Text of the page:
Today Shraddha is a mother of two children. She lives happily with her husband and the two of them regularly attend programmes at the Centre. Shraddha was determined to retain her own identity, and has taken up a number of training programmes and become a peer educator. She helps other women facing violence and has become an important link between the community and the Centre. She often talks of her aspirations: “I feel that my life has completely changed. Once upon a time my husband used to beat me and not allow me to go out of the house, and today he encourages me to help other women. The Centre has helped my self-respect and dignity and I have become like a bird with graceful wings.”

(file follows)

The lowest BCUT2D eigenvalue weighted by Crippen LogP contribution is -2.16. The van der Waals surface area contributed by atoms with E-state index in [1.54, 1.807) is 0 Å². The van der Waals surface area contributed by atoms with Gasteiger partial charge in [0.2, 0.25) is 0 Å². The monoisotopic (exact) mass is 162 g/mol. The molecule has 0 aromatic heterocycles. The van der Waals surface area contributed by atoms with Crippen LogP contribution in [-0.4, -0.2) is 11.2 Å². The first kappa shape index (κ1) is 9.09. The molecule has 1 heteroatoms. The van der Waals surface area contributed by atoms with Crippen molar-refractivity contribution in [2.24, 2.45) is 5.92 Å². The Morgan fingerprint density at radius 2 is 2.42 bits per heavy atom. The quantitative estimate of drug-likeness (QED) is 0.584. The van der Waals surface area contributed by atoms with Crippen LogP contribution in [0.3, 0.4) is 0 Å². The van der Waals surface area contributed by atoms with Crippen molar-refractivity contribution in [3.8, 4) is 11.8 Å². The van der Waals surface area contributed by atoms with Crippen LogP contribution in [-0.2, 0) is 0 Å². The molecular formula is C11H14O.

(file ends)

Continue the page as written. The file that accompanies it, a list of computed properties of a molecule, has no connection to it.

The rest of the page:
* The clients in this manuscript have given written informed consent as per PLoS consent policy to publication of their case details. Their names have been changed.

There is a premium on keeping families intact, avoiding parental shame and the emotional, social, and financial consequences of separation. We need to understand this. Almost all our clients receive individual counselling (97%), but it rapidly became clear that they wanted us to negotiate on their behalf with partners and family members. We became convinced that this was crucial, particularly since it seemed more productive to try to change the attitudes of perpetrators of violence. Helpfully, the idea appealed to parents, in-laws, and existing community bodies, and we steadily expanded the role of partner, family, and community counselling.